Corelli Concertos–Necessary Or Just Fine Oddities?

Review by: Robert Levine


Artistic Quality: 8

Sound Quality: 9

The concerto grosso is a Baroque form in which the musical content is passed between a small group and a somewhat larger group, normally a pair of violins and a cello versus a still-smallish string section, with both groups being supported by continuo instruments. Arcangelo Corelli popularized the form, Geminiani, Torelli, and Handel followed with suites of concertos of their own.

Corelli’s Op. 6 set is rightly famous, and this recording presents six of the collection’s twelve concertos (Nos. 1-5 and No. 7) and a little sinfonia composed for the oratorio Santa Beatrice d’Este, which contains the central largo of the concerto No. 6. None of this would be news save for the fact that conductor (and arranger) Gottfried von der Goltz has opted to augment the usual strings with oboes, bassoon, trombones, and trumpets as well as a continuo consisting of lute, harp, harpsichord, and organ.

The D major concerto begins with an exciting mini-duo for violins—as slim as you can get—and a lute riff introduces the other strings (mostly normal); but suddenly, in the last 20 seconds of the first movement we are treated to some beautifully played trumpet fanfares, which return majestically at the start of the final movement. Von der Goltz argues that adding instruments was common practice and that Corelli himself took advantage of whatever instruments were at hand, but suspiciously, nothing was notated either during or after Corelli’s lifetime. Mmmm. In other words, it’s not gospel, and one must decide for oneself.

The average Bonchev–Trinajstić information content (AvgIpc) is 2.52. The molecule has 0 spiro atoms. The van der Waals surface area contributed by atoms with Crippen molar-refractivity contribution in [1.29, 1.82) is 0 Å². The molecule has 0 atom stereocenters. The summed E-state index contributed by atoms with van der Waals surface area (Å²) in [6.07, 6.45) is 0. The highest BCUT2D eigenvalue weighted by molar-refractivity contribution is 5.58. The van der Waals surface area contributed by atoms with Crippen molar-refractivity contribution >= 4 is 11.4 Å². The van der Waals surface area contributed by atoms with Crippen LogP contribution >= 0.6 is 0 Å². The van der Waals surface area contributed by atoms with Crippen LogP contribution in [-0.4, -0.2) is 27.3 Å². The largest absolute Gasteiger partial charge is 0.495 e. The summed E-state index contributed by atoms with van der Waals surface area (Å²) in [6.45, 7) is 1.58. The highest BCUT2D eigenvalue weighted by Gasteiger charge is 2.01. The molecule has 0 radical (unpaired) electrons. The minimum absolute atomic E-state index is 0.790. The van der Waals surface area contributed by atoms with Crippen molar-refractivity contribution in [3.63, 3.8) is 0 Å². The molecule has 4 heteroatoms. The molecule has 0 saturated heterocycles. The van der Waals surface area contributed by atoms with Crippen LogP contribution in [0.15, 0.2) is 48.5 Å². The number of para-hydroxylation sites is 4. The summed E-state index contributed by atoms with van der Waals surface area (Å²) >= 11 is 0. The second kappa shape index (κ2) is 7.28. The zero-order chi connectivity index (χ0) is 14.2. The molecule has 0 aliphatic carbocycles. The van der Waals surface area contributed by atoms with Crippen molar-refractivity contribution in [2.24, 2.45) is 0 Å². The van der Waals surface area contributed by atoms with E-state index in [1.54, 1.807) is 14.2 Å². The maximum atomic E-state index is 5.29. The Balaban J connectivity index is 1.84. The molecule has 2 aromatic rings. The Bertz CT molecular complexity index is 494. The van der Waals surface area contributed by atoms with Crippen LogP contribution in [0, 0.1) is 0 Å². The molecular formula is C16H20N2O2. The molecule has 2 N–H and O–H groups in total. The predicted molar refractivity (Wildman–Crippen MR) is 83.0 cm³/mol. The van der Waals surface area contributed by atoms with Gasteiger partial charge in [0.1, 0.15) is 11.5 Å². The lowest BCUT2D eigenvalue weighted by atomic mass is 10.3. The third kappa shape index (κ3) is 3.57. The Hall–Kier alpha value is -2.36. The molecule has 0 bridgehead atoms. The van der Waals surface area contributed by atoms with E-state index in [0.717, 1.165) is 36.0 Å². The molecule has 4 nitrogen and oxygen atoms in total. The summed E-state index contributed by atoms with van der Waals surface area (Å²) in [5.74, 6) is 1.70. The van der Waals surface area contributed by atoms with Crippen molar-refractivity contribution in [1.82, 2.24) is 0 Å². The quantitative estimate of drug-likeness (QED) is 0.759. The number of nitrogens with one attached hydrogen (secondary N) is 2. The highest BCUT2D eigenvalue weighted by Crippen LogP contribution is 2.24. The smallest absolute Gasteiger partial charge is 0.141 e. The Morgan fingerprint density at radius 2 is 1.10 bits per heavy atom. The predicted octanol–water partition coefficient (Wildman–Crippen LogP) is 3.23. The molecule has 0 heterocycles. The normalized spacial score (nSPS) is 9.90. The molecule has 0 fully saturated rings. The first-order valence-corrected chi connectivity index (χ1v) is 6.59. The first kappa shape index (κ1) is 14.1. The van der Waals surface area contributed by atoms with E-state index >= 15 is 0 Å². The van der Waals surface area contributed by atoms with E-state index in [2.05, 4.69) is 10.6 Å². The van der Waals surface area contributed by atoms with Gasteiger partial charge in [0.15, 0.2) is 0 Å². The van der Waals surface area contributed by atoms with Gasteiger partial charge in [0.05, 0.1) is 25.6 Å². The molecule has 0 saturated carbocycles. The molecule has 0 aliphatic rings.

That having been said, von der Goltz certainly does not pull a Thomas Beecham-Messiah and bloat the proceedings: if anything, the additions may just be too discreet. If you’re going to do it, go for a big, or at least controversial, effect. Here we have our usual set of concerti grossi that are a bit shinier thanks to the trumpets and oboes, and a bit darker due to the three double basses and two cellos (and underpinning bassoon and organ). Von der Goltz is very polite and correct in his un-eccentric tempos, and the playing throughout is superb. And I really liked the effect in the C minor concerto, in which the Grave is played suitably gravely (and unadorned) and the contrasting, following Vivace features a delicious bassoon and a pair of oboes.

In short, I never felt bullied or put-upon, but 1) I felt that given the addition of the winds, I would have liked more vivid colors, and 2) I couldn’t help but wonder, is this really necessary? It’s a perfectly wonderful performance of these pivotal works but lacks the transparency and urgency of, say, Nicholas McGegan’s (on Harmonia Mundi). A fine oddity. You’ll know if you need this.

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Recording Details:

Reference Recording: McGegan (Harmonia Mundi)

    Freiburg Baroque Orchestra, Gottfried von der Goltz

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